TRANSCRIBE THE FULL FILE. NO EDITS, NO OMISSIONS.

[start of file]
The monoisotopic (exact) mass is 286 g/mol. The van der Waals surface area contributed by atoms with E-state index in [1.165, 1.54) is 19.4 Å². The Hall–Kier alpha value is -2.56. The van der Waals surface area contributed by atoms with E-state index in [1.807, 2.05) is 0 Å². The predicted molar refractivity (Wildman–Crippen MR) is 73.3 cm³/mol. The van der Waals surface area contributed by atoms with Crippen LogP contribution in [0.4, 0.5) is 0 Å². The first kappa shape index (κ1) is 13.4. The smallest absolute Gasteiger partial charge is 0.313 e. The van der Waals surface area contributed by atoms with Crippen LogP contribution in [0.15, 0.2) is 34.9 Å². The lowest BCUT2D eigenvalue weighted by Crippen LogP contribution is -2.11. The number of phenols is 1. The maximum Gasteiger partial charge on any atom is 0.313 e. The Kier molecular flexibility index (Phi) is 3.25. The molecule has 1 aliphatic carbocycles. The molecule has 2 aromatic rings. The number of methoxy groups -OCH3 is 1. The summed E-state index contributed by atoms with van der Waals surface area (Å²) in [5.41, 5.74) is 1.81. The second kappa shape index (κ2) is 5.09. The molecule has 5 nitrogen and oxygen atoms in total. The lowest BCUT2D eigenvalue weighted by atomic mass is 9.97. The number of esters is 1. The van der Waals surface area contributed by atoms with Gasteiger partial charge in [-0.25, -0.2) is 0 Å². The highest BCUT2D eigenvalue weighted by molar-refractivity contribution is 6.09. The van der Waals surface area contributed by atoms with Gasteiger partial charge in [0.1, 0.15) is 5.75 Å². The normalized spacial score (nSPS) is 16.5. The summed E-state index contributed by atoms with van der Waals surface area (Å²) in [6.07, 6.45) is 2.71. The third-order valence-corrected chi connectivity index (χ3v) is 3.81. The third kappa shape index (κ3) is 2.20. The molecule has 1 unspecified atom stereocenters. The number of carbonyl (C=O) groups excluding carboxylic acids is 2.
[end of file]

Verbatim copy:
The monoisotopic (exact) mass is 286 g/mol. The van der Waals surface area contributed by atoms with E-state index in [1.165, 1.54) is 19.4 Å². The Hall–Kier alpha value is -2.56. The van der Waals surface area contributed by atoms with E-state index in [1.807, 2.05) is 0 Å². The predicted molar refractivity (Wildman–Crippen MR) is 73.3 cm³/mol. The van der Waals surface area contributed by atoms with Crippen LogP contribution in [0.4, 0.5) is 0 Å². The first kappa shape index (κ1) is 13.4. The smallest absolute Gasteiger partial charge is 0.313 e. The van der Waals surface area contributed by atoms with Crippen LogP contribution in [0.15, 0.2) is 34.9 Å². The lowest BCUT2D eigenvalue weighted by Crippen LogP contribution is -2.11. The number of phenols is 1. The maximum Gasteiger partial charge on any atom is 0.313 e. The Kier molecular flexibility index (Phi) is 3.25. The molecule has 1 aliphatic carbocycles. The molecule has 2 aromatic rings. The number of methoxy groups -OCH3 is 1. The summed E-state index contributed by atoms with van der Waals surface area (Å²) in [5.41, 5.74) is 1.81. The second kappa shape index (κ2) is 5.09. The molecule has 5 nitrogen and oxygen atoms in total. The lowest BCUT2D eigenvalue weighted by atomic mass is 9.97. The number of esters is 1. The van der Waals surface area contributed by atoms with Gasteiger partial charge in [-0.25, -0.2) is 0 Å². The highest BCUT2D eigenvalue weighted by molar-refractivity contribution is 6.09. The van der Waals surface area contributed by atoms with Gasteiger partial charge in [0.1, 0.15) is 5.75 Å². The normalized spacial score (nSPS) is 16.5. The summed E-state index contributed by atoms with van der Waals surface area (Å²) in [6.07, 6.45) is 2.71. The third-order valence-corrected chi connectivity index (χ3v) is 3.81. The third kappa shape index (κ3) is 2.20. The molecule has 1 unspecified atom stereocenters. The number of carbonyl (C=O) groups excluding carboxylic acids is 2.